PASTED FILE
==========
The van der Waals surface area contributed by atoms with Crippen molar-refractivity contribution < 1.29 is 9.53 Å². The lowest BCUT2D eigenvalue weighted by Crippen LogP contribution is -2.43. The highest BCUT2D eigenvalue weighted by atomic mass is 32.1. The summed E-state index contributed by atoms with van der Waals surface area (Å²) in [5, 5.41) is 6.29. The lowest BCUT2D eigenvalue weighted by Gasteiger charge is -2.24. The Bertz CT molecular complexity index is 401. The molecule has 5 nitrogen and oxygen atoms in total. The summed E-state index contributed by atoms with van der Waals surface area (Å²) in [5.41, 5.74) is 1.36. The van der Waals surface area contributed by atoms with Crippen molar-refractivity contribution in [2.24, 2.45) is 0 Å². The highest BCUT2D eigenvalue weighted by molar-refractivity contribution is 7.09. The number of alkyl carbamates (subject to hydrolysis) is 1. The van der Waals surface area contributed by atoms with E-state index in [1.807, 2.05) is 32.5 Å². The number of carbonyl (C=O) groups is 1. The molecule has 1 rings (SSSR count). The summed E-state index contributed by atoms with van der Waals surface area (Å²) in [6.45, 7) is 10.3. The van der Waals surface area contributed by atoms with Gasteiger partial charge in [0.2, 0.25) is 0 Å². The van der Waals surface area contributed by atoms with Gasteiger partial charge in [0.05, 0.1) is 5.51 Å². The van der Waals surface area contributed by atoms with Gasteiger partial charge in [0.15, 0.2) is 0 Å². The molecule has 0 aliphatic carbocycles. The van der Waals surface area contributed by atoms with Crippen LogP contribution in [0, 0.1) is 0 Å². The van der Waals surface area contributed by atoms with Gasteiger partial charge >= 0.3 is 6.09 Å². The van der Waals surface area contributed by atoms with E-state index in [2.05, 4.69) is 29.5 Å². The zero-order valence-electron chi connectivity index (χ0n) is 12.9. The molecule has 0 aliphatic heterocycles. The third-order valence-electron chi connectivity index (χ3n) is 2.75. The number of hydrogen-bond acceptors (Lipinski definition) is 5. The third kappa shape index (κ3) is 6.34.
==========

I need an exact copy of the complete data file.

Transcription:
The van der Waals surface area contributed by atoms with Crippen molar-refractivity contribution < 1.29 is 9.53 Å². The lowest BCUT2D eigenvalue weighted by Crippen LogP contribution is -2.43. The highest BCUT2D eigenvalue weighted by atomic mass is 32.1. The summed E-state index contributed by atoms with van der Waals surface area (Å²) in [5, 5.41) is 6.29. The lowest BCUT2D eigenvalue weighted by Gasteiger charge is -2.24. The Bertz CT molecular complexity index is 401. The molecule has 5 nitrogen and oxygen atoms in total. The summed E-state index contributed by atoms with van der Waals surface area (Å²) in [5.41, 5.74) is 1.36. The van der Waals surface area contributed by atoms with Crippen molar-refractivity contribution in [2.24, 2.45) is 0 Å². The highest BCUT2D eigenvalue weighted by molar-refractivity contribution is 7.09. The number of alkyl carbamates (subject to hydrolysis) is 1. The van der Waals surface area contributed by atoms with E-state index in [1.807, 2.05) is 32.5 Å². The number of carbonyl (C=O) groups is 1. The molecule has 1 rings (SSSR count). The summed E-state index contributed by atoms with van der Waals surface area (Å²) in [6.45, 7) is 10.3. The van der Waals surface area contributed by atoms with Gasteiger partial charge in [0.2, 0.25) is 0 Å². The van der Waals surface area contributed by atoms with Gasteiger partial charge in [0.05, 0.1) is 5.51 Å². The van der Waals surface area contributed by atoms with Gasteiger partial charge in [0.15, 0.2) is 0 Å². The molecule has 0 aliphatic carbocycles. The van der Waals surface area contributed by atoms with Crippen LogP contribution in [0, 0.1) is 0 Å². The van der Waals surface area contributed by atoms with Gasteiger partial charge >= 0.3 is 6.09 Å². The van der Waals surface area contributed by atoms with E-state index in [2.05, 4.69) is 29.5 Å². The zero-order valence-electron chi connectivity index (χ0n) is 12.9. The molecule has 0 aliphatic heterocycles. The third-order valence-electron chi connectivity index (χ3n) is 2.75. The number of hydrogen-bond acceptors (Lipinski definition) is 5. The third kappa shape index (κ3) is 6.34.